31 Books in 30 Days: Walton Muyumba on Terrance Hayes
Counting Down the 2018 NBCC Prize Nominees
In the 31 Books in 30 Days series leading up to the March 14 announcement of the 2018 National Book Critics Circle award winners, NBCC board members review the 31 finalists. Today, NBCC board member Walton Muyumba offers an appreciation of criticism finalist Terrence Hayes’ To Float in the Space Between (Wave).
Terrance Hayes’ first book of prose, To Float in the Space Between, is a critical exploration of Etheridge Knight’s poetics. The book’s title comes from the final lines of Knight’s great poem of filial piety, “The Idea of Ancestry”: “. . . I am all of them, / they are all of me, I am me, they are thee, and I have no children / to float in the space between.” Hayes has also lifted line fragments from that poem to name the book’s twenty sections of prose, drawings, and poems. Each section is a kind of annotation for the corresponding line and title.
Hayes asks readers to imagine him kind of “Charles Kinbote,” the protagonist of Vladimir Nabokov’s novel, Pale Fire. Unlike the weird, beautiful, mad scholar, Kinbote, who “sees himself everywhere” in John Shade’s poem, “Pale Fire,” Hayes’ criticism isn’t driven by self-aggrandizement. Instead, Hayes writes to understand Knight’s influence on his poetics.
Knight, who died in 1991, is like a ghost rhythm in Hayes’ aesthetic. Hayes has tried to catch and hold that rhythm in poems like “Poet Dying at the Window” from Muscular Music (1999); “The Blue Etheridge” from his Wind in a Box (2006); and “Portrait of Etheridge Knight” from his collection, How to be Drawn, a finalist for the 2016 NBCC Citation in Poetry. Knight is “both a muse and mystery” for Hayes. To understand how that influence might enter his own poetics, Hayes develops a theory of influence.
The essay, “Line 14: I Have The Same Name,” finds Hayes defining “the poetics of liquid.” Riffing on the essay as form, Keatsian Negative Capability, Zygmunt Bauman’s Liquid Modernity, and confessional poetry, Hayes describes liquid poetics as dwelling in uncertainty while maintaining “mutable sisibility: adaptive temperaments and temperatures and forms.” One’s art achieves the liquid state when her poetics bridge, synthesize, transform, taking on any and all forms—“recipes, glossaries, powerpoints, obituaries”—and, like water, “does not give in so much as give away, give a way.” Poetry, Hayes explains, is where we “influence and are influenced by what influences us” and “where we shape and take the shape of what shapes us.”
While “biographies mean to spell out influence,” Hayes declines that possibility because he recognizes that Knight’s poetic practice springing from the African American fine art of rhyming, toasting, and boasting. In poems and interviews alike, Knight “was often blowing smoke” about his ideas and the details of his life. In order to fashion a life for Knight, “one would need to gather all that smoke into something solid, something you could hold and turn over in your hands,” writes Hayes. Though Hayes once believed that writing Knight’s life would involve simply “the accumulation of ideas,” he now understands that a life is about “the accumulation of details.” And “somewhere between detail and idea” Hayes notes, “is the truth.”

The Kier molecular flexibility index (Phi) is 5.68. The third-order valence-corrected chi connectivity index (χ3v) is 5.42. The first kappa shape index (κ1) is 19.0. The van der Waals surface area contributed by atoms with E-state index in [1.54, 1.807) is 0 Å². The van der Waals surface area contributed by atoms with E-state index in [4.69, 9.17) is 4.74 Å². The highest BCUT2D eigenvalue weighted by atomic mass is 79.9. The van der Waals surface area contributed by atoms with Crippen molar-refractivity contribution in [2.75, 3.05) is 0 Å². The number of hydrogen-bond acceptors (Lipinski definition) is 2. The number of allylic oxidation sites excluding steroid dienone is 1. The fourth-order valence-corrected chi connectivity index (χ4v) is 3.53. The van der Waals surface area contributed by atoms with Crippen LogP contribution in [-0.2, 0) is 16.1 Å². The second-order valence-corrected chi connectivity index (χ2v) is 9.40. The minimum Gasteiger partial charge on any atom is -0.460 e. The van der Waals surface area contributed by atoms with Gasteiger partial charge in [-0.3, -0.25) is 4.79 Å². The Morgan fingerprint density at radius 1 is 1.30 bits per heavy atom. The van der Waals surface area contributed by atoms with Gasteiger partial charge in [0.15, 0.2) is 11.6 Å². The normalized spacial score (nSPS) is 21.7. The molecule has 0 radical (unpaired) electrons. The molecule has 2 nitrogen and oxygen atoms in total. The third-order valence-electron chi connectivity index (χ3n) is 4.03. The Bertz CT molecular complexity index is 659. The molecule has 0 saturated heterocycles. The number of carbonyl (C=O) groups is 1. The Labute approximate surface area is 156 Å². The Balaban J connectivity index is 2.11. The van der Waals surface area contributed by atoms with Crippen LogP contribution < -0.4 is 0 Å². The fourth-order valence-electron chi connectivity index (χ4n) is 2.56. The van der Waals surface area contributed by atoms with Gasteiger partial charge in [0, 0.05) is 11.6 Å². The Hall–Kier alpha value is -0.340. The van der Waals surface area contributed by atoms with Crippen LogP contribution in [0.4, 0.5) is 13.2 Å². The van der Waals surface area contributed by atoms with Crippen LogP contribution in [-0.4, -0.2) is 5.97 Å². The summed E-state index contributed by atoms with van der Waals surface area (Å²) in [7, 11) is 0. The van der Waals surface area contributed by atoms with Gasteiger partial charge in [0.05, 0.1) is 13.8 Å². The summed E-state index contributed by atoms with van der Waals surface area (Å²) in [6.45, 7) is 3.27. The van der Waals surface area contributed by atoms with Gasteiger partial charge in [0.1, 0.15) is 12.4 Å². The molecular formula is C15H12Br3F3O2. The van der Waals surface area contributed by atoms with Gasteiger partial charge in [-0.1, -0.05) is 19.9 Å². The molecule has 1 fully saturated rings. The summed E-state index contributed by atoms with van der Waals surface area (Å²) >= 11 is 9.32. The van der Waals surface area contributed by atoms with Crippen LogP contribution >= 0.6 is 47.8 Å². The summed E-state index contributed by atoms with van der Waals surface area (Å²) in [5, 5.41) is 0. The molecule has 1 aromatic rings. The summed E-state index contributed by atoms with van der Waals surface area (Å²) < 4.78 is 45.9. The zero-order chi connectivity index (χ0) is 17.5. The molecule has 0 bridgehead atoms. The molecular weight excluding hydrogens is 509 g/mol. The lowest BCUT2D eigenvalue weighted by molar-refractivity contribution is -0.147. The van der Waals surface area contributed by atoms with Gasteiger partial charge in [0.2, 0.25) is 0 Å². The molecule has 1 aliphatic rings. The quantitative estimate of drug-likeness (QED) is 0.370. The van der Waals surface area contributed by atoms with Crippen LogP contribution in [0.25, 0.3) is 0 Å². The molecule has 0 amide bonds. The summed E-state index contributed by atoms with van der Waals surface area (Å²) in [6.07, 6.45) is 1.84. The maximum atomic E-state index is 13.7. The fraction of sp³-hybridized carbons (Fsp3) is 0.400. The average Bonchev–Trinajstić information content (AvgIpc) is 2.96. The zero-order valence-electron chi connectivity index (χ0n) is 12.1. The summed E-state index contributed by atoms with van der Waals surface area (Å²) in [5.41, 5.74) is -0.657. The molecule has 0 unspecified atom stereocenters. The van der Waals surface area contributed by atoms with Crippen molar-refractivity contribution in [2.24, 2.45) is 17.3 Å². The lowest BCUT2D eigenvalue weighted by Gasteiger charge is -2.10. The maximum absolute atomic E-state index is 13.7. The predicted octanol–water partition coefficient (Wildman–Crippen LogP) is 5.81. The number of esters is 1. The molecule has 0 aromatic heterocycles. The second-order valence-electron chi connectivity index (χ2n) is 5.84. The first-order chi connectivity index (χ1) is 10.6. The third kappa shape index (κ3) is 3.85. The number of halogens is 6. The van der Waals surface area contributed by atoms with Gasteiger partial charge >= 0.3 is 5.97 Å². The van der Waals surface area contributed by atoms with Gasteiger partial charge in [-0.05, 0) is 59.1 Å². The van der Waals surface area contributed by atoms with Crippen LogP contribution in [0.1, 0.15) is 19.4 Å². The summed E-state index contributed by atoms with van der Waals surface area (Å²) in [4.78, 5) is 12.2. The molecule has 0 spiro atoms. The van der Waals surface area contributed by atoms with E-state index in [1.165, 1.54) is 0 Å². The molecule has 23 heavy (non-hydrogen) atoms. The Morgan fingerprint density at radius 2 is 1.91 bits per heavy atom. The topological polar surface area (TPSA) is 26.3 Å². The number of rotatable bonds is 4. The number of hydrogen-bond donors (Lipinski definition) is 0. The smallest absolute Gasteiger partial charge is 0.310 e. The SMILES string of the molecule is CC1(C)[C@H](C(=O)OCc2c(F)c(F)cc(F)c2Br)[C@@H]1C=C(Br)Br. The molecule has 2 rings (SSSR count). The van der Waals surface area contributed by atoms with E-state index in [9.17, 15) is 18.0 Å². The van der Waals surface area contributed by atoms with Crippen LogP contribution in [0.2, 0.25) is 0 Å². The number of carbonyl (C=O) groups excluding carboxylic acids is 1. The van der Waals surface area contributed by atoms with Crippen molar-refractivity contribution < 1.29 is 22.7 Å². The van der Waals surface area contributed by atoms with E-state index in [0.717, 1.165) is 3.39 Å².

Since Knight defies boxing-in, Hayes’ criticism must be imaginative rather than scholarly. While the scholar looks upon the poet through a window, framing the poet’s oeuvre “according to things like genre, talent, culture, history,” the poet taking in his fellow poet “sees something of himself reflected in the work.” Hayes looks upon Knight “not only through a window but also through a mirror.” In other words, Knight’s “The Idea of Ancestry” offers Hayes both critical window and a mirror for self-regard. Floating in the liminal space between detail and idea, Hayes limns truths about literary ancestry and inheritance from Knight’s poem.
One truth Hayes must reconcile is that studying Knight inevitably becomes a kind of self-examination. In my readings, the book has three stages. In the first eight essays, Hayes establishes his theory and practice for analyzing Knight’s poetry closely. In a brief interstitial section—the space between detail and idea—Hayes imagines versions of Knight in short story-like pieces wherein he imagines Knight’s experience in the Korean War and approximate the poet’s voice.
The ten essays in book’s third phase drive Hayes toward a confessional mode. Thinking through ideas of literary ancestry, Hayes illustrates his links to the poets Langston Hughes, Yusef Komunyakaa, Christopher Gilbert, and Mary Karr. These essays are not exclusively about Knight’s lyrical force. However, his spirit encircles these writing into a kind of poetic community: “I am all of them, they are all of me.” You might also notice that Hayes’ labor in the opening phase establishes context for these seeming divergences. Eventually, Hayes’ criticism turns from lines of poetic descent to the facts of his own familial arrangements. Working in a kind of essayistic confessional style, Hayes considers political poetry, black masculinity, the end of marriage, absent biological fathers, the affections that fathers hold for sons, the beginning of love, kinship, and dream song. At each turn, one feels Knight pulsing in Hayes’ self-interrogations.
Walton Muyumba is a writer and critic. His essays and reviews have appeared in Oxford American, The Crisis, NPR Books, The Chicago Tribune, The Dallas Morning News, and The Los Angeles Review of Books. He’s the author of The Shadow and the Act: Black Intellectual Practice, Jazz Improvisation, and Philosophical Pragmatism (Univ. of Chicago Press, 2009). He is an associate professor of American and African Diaspora literature in the English Department at Indiana University-Bloomington.